I have a question about the number of devices. I’m doing research in the Bronx, NY (FIPS = 36005) and I downloaded all of the weekly home panel data and summed the “number of distinct devices observed with a primary nighttime location in the specified census block group” for the Bronx. The median is 88,013, which is only 6% of the Bronx population of 1,439,725. In a Safegraph article on sampling bias, a chart showed the number of devices in the Bronx = 352,829, which is 24.5% of the population. I’m trying to figure out the difference – is the number of “home” devices much smaller than total devices? Am I overlooking something obvious? Thanks in advance for your help.
Is the number of “home” devices much smaller than total devices? Am I overlooking something obvious?
@Nevin_Cohen_CUNY_School_of_Public_Health What is the basis for calculating the median of “number_devices_residing” ? I assume there are multiple census block groups in Bronx and for the total number of devices residing in Bronx you would need to sum all of them up.
For each week (from 12/31/18 through 6/15/2020) I summed the devices for each CBG in the Bronx (to get the number of weekly devices for the Bronx), and then took the median of all the weeks.
OK I will check and get back to you.
Can you also point to me where is the chart showing the number of devices in Bronx as 352,829? Thanks!
The table is in this document under the section about Sampling Bias at the County Level: Google Colab
Hmm, I see. So there is an actual decrease in number of devices…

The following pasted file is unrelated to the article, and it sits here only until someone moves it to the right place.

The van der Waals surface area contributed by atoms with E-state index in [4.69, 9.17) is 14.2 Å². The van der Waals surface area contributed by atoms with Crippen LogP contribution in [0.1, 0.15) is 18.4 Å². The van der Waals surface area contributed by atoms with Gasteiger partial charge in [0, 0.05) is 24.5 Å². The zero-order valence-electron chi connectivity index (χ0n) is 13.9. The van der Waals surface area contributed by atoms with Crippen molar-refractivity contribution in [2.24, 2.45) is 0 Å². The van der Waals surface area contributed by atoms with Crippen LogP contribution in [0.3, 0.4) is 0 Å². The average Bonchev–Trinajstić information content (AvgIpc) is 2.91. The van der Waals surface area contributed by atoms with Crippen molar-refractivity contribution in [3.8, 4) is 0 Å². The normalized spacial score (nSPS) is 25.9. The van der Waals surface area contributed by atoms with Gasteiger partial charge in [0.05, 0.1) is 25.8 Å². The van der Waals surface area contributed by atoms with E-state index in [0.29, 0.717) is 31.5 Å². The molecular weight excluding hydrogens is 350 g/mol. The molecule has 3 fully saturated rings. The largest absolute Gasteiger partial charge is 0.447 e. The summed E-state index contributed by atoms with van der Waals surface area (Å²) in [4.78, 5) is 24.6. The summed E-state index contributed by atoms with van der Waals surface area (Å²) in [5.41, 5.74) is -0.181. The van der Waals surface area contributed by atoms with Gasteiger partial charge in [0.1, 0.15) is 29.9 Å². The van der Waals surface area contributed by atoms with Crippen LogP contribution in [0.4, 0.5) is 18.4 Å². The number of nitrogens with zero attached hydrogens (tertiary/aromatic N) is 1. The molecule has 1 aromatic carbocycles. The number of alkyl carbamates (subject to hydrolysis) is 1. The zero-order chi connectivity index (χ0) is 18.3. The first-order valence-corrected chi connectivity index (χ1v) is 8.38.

Thanks so much, Jessica. Does anyone else have an idea why the number of devices in the Bronx is so much lower in 2019 (and 2020) than in 2018?
The SafeGraph panel changes month to month and year to year based on a variety of factors. It is not a stable panel. It looks like we just had significantly more devices in 2018 compared to 2019 and 2020.
If you are comparing data across time periods it is critical that you take into account changing sample sizes over time (as reflected in home_panel_summary and/or normalization_stats). I have some additional resources about this listed here: https://docs.safegraph.com/docs/data-science-resources#section-panel-normalization-for-longitudinal-analysis-sampling-bias-corrections-and-extrapolation
and am working on additional demos for longitudinal analysis, but this is always challenging.
Okay, thanks Ryan.
@Nevin_Cohen_CUNY_School_of_Public_Health please let us know if you are able to figure this out or if you run into trouble with any of your analysis.